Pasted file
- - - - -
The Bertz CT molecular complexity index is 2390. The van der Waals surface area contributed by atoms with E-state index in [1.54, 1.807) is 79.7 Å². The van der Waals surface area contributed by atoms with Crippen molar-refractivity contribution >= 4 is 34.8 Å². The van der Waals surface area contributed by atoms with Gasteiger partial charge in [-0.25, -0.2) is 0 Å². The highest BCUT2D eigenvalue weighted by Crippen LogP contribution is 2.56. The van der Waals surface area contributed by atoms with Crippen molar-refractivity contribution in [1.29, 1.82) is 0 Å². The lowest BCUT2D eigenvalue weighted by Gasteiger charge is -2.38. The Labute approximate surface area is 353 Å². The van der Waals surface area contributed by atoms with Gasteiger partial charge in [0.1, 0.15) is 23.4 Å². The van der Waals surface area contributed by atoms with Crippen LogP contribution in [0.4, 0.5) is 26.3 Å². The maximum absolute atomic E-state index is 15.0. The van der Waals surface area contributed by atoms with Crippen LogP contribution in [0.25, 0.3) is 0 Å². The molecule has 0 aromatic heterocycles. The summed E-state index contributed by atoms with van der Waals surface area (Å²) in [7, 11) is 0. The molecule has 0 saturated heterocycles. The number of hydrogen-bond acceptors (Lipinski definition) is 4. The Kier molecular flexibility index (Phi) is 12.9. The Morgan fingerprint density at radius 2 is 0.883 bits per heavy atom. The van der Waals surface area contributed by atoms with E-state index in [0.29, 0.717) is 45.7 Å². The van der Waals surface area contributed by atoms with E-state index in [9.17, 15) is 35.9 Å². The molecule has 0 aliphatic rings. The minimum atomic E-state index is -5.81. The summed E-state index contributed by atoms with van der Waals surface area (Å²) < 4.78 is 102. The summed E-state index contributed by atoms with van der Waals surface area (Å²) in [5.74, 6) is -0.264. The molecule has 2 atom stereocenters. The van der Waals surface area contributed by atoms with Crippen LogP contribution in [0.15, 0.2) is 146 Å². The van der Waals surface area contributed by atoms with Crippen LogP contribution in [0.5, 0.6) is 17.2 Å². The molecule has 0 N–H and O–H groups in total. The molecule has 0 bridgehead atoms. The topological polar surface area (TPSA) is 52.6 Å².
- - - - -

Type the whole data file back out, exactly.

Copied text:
The Bertz CT molecular complexity index is 2390. The van der Waals surface area contributed by atoms with E-state index in [1.54, 1.807) is 79.7 Å². The van der Waals surface area contributed by atoms with Crippen molar-refractivity contribution >= 4 is 34.8 Å². The van der Waals surface area contributed by atoms with Gasteiger partial charge in [-0.25, -0.2) is 0 Å². The highest BCUT2D eigenvalue weighted by Crippen LogP contribution is 2.56. The van der Waals surface area contributed by atoms with Crippen molar-refractivity contribution in [1.29, 1.82) is 0 Å². The lowest BCUT2D eigenvalue weighted by Gasteiger charge is -2.38. The Labute approximate surface area is 353 Å². The van der Waals surface area contributed by atoms with Gasteiger partial charge in [0.1, 0.15) is 23.4 Å². The van der Waals surface area contributed by atoms with Crippen LogP contribution in [0.4, 0.5) is 26.3 Å². The maximum absolute atomic E-state index is 15.0. The van der Waals surface area contributed by atoms with Crippen LogP contribution in [0.25, 0.3) is 0 Å². The molecule has 0 aromatic heterocycles. The summed E-state index contributed by atoms with van der Waals surface area (Å²) in [7, 11) is 0. The molecule has 0 saturated heterocycles. The number of hydrogen-bond acceptors (Lipinski definition) is 4. The Kier molecular flexibility index (Phi) is 12.9. The Morgan fingerprint density at radius 2 is 0.883 bits per heavy atom. The van der Waals surface area contributed by atoms with E-state index in [0.29, 0.717) is 45.7 Å². The van der Waals surface area contributed by atoms with E-state index in [9.17, 15) is 35.9 Å². The molecule has 0 aliphatic rings. The minimum atomic E-state index is -5.81. The summed E-state index contributed by atoms with van der Waals surface area (Å²) < 4.78 is 102. The summed E-state index contributed by atoms with van der Waals surface area (Å²) in [5.74, 6) is -0.264. The molecule has 2 atom stereocenters. The van der Waals surface area contributed by atoms with Crippen LogP contribution in [0.15, 0.2) is 146 Å². The van der Waals surface area contributed by atoms with Crippen LogP contribution in [0.5, 0.6) is 17.2 Å². The molecule has 0 N–H and O–H groups in total. The molecule has 0 bridgehead atoms. The topological polar surface area (TPSA) is 52.6 Å².